“Legitimate interest could exist for example where there is a relevant and appropriate relationship between the data subject and the controller in situations such as where the data subject is a client or in the service of the controller.”
“The processing of personal data for direct marketing purposes may be regarded as carried out for a legitimate interest.” (Recitals 47)
For instance, if a marketer of a consultancy try to reach out to other marketers/researchers for promoting his/her marketing analysis tool, this action is out of legitimate interest, and those recipients might eventually become clients of this consultancy.
However, those kind of direct marketing approach has to provide the recipients a easy way to opt out if they don’t want to receive these emails from now on or not interested in the products/service anymore, even though in the beginning they had given you the permission to send, according to GDPR:
“The data subject shall have the right to obtain from the controller the erasure of personal data concerning him or her without undue delay and the controller shall have the obligation to erase personal data without undue delay where one of the following grounds applies:
(a) the personal data are no longer necessary in relation to the purposes for which they were collected or otherwise processed;
(b) the data subject withdraws consent” (Article 17: Right to erasure (‘right to be forgotten’))
Is GetEmail.io Legal After the enforcement of GDPR?
GetEmail.io process the data in a legitimate intention. The algorithm only searches the data which people publicly shared online, and agreed other party to view. The results of searching are mainly professional emails for B2B use. So resource of the data; process of the data; and the service that we provide to our clients are 100% legal and comply with GDPR.
-Professional emails of a specific prospect is indeed, personal data, and personal data need to be handle under lawful basis according to GDPR;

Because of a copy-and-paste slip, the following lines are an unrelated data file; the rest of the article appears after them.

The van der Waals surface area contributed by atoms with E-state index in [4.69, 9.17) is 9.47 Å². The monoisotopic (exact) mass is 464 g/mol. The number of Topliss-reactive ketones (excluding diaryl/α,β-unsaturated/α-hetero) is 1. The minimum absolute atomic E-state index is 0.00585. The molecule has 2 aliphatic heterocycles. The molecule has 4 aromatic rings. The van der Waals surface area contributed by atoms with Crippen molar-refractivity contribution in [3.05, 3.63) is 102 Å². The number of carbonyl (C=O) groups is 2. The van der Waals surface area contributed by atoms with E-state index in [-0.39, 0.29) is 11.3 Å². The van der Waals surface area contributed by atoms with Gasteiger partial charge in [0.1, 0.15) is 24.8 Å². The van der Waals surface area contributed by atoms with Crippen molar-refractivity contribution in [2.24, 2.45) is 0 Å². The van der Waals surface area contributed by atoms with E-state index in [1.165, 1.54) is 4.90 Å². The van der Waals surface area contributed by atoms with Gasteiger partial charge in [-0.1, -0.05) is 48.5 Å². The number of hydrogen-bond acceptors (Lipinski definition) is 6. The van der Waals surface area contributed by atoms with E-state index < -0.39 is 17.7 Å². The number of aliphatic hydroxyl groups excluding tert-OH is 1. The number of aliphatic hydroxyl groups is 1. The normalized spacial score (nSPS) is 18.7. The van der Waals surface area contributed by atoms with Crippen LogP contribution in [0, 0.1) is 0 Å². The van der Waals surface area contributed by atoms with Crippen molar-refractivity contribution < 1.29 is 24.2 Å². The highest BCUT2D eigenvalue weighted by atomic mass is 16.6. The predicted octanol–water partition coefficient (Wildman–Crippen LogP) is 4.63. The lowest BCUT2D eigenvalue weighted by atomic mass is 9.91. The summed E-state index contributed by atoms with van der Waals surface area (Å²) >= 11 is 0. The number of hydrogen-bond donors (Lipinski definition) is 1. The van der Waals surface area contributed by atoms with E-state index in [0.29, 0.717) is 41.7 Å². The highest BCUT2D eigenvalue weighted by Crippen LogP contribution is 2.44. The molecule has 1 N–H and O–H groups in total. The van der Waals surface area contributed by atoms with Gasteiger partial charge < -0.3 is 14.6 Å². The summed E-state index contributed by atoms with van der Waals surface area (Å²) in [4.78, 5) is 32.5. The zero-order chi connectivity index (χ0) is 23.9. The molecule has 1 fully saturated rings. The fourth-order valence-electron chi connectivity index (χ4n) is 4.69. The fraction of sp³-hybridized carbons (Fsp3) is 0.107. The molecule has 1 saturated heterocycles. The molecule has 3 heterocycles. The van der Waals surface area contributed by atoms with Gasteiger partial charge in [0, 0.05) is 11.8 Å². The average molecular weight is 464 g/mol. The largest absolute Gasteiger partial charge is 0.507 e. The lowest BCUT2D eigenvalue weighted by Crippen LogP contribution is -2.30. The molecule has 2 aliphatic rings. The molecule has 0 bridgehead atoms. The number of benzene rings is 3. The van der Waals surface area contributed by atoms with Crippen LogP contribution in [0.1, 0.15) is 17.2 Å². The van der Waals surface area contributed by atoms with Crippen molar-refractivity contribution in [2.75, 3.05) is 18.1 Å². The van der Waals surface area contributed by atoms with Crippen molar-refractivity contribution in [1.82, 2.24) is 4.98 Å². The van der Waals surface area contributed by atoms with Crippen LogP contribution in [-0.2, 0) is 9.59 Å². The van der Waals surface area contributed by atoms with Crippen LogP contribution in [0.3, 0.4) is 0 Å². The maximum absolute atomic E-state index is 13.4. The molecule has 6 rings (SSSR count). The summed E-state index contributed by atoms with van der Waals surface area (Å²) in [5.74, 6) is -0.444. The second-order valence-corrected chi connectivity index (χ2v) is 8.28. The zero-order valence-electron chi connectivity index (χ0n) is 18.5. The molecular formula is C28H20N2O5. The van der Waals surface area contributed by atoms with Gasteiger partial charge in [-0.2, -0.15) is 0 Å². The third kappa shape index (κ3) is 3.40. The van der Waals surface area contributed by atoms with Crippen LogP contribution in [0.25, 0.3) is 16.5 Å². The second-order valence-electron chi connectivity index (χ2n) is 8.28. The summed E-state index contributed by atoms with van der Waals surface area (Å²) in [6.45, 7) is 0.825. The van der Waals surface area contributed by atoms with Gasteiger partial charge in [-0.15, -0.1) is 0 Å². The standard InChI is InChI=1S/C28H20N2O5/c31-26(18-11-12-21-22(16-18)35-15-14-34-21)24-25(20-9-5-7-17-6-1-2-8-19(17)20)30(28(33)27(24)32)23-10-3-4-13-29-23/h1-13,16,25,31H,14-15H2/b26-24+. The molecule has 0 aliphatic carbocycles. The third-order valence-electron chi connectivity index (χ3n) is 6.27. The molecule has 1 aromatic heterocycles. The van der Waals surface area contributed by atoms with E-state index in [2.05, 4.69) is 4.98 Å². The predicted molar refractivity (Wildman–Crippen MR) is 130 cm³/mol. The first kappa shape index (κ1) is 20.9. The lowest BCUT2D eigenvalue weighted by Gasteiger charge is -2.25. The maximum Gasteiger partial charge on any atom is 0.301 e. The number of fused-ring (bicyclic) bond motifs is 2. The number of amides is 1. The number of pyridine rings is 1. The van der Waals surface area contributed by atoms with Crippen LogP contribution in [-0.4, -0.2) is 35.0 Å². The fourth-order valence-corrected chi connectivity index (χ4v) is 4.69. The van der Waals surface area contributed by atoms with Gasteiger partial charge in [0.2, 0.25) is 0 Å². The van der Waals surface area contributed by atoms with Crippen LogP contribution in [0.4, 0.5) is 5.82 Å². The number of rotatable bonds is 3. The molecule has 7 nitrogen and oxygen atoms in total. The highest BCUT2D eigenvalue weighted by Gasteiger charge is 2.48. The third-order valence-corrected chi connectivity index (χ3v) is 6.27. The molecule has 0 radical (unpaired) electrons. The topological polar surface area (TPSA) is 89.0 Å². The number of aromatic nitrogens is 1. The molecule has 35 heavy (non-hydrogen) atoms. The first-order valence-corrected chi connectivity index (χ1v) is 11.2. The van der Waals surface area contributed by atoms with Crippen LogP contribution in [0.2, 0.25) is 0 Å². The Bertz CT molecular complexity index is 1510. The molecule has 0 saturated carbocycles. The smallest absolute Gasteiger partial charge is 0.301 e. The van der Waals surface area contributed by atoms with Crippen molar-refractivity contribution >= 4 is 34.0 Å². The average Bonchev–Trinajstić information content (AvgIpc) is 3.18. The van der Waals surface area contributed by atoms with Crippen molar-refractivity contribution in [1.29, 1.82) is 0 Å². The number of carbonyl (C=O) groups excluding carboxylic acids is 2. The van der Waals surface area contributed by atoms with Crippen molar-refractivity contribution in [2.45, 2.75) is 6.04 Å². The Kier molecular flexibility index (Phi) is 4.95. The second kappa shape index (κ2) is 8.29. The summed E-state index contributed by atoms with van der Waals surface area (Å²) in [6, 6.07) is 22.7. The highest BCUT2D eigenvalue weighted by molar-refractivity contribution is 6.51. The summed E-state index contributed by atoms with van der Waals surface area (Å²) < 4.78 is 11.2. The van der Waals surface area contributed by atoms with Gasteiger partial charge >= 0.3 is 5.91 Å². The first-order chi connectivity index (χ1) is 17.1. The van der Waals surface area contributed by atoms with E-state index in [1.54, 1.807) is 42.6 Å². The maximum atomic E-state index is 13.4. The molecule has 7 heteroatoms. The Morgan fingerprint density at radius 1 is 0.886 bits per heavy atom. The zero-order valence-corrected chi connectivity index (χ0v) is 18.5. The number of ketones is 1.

-Consent is not the seul, nor obligatory condition for processing personal data; You can still send the B2B mails to cold prospects with legal intention;
-GetEmail.io is legal after the enforcement of GDPR.
Official Journal of the European Union, “General Data Protection Regulation”, 4th May 2016, avaliable online from: https://gdpr-info.eu/
Information Commissioner’s Office, “Guide to the General Data Protection Regulation”, 21st November 2017, avaliable online from: https://ico.org.uk/for-organisations/guide-to-the-general-data-protection-regulation-gdpr/individual-rights/right-of-access/
Mihaela Jucan, “Expert GDPR QA: The material scope of personal data and legal implications”, 23rd March 2017, avaliable online from: https://www.itgovernance.eu/blog/en/expert-gdpr-qa-the-material-scope-of-personal-data-and-legal-implications/
Deborah Betteridge, “B2B marketing and the GDPR”, 6th December 2016, avaliable online from: https://dma.org.uk/article/b2b-marketing-and-the-gdpr
Philip Brining, “What is Personal Data?”, 20th April, 2016, avaliable online from: http://www.dataprotectionpeople.com/what-is-personal-data/
Phil Lee, “Re-consenting to marketing under GDPR?”, 6th November, 2017, avaliable online from: http://privacylawblog.fieldfisher.com/2017/re-consenting-to-marketing-under-gdpr/
Olivier Proust, “CNIL publishes guidance for data processors”, 26th October, 2017, avaliable online from: http://privacylawblog.fieldfisher.com/2017/cnil-publishes-guidance-for-data-processors/
Kingpincomms, “What will the GDPR mean for B2B marketing professionals?”, avaliable online from: http://kingpincomms.com/wp-content/uploads/2017/04/Kingpin_GDPR-eBook-20172-002.pdf
Ruth Boardman et al., “The UK Government publishes its Statement of Intent for Data Protection Bill and GDPR” 8th August 2017, avaliable online from: https://www.twobirds.com/en/news/articles/2017/uk/uk-government-publishes-its-statement-of-intent-for-data-protection-bill-and-gdpr
Matt Burgess, “GDPR will change data protection – here’s what you need to know”, 7th November 2017, avaliable online from: http://www.wired.co.uk/article/what-is-gdpr-uk-eu-legislation-compliance-summary-fines-2018
Iain Lovatt, “Will GDPR change B2B marketing?”, 20th July 2017, avaliable online from: https://www.bluesheep.com/blog/how-will-gdpr-affect-b2b-marketers
Marketing Manager GetEmail.io